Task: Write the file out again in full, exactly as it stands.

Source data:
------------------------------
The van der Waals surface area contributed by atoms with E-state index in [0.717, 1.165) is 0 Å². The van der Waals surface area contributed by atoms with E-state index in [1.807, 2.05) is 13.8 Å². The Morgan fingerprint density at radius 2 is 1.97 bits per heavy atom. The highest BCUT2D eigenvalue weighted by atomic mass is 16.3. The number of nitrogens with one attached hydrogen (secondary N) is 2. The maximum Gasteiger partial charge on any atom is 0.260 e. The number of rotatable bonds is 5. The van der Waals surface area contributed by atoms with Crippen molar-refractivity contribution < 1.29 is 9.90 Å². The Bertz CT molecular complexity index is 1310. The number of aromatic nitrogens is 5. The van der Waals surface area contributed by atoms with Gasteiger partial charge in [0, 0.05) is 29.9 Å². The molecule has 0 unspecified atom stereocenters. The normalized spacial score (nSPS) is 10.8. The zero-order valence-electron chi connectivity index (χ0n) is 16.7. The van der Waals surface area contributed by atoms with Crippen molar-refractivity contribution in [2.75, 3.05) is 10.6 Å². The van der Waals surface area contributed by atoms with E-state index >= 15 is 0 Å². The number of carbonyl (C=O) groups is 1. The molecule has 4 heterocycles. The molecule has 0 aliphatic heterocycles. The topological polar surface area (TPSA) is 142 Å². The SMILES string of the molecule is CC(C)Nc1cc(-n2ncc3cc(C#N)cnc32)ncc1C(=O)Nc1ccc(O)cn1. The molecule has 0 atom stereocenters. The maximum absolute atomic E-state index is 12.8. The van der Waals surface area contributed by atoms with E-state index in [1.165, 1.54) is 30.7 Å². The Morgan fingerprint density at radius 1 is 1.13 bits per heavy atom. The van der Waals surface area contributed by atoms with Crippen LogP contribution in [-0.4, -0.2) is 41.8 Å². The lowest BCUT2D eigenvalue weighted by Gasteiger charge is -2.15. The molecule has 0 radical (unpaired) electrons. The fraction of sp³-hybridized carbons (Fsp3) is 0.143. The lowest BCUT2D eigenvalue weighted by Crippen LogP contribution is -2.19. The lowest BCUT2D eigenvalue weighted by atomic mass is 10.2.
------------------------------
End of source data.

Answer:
The van der Waals surface area contributed by atoms with E-state index in [0.717, 1.165) is 0 Å². The van der Waals surface area contributed by atoms with E-state index in [1.807, 2.05) is 13.8 Å². The Morgan fingerprint density at radius 2 is 1.97 bits per heavy atom. The highest BCUT2D eigenvalue weighted by atomic mass is 16.3. The number of nitrogens with one attached hydrogen (secondary N) is 2. The maximum Gasteiger partial charge on any atom is 0.260 e. The number of rotatable bonds is 5. The van der Waals surface area contributed by atoms with Crippen molar-refractivity contribution < 1.29 is 9.90 Å². The Bertz CT molecular complexity index is 1310. The number of aromatic nitrogens is 5. The van der Waals surface area contributed by atoms with Gasteiger partial charge in [0, 0.05) is 29.9 Å². The molecule has 0 unspecified atom stereocenters. The normalized spacial score (nSPS) is 10.8. The zero-order valence-electron chi connectivity index (χ0n) is 16.7. The van der Waals surface area contributed by atoms with Crippen molar-refractivity contribution in [2.75, 3.05) is 10.6 Å². The van der Waals surface area contributed by atoms with E-state index >= 15 is 0 Å². The number of carbonyl (C=O) groups is 1. The molecule has 4 heterocycles. The molecule has 0 aliphatic heterocycles. The topological polar surface area (TPSA) is 142 Å². The SMILES string of the molecule is CC(C)Nc1cc(-n2ncc3cc(C#N)cnc32)ncc1C(=O)Nc1ccc(O)cn1. The molecule has 0 atom stereocenters. The maximum absolute atomic E-state index is 12.8. The van der Waals surface area contributed by atoms with E-state index in [1.165, 1.54) is 30.7 Å². The Morgan fingerprint density at radius 1 is 1.13 bits per heavy atom. The van der Waals surface area contributed by atoms with Crippen LogP contribution in [-0.4, -0.2) is 41.8 Å². The lowest BCUT2D eigenvalue weighted by Gasteiger charge is -2.15. The molecule has 0 radical (unpaired) electrons. The fraction of sp³-hybridized carbons (Fsp3) is 0.143. The lowest BCUT2D eigenvalue weighted by Crippen LogP contribution is -2.19. The lowest BCUT2D eigenvalue weighted by atomic mass is 10.2.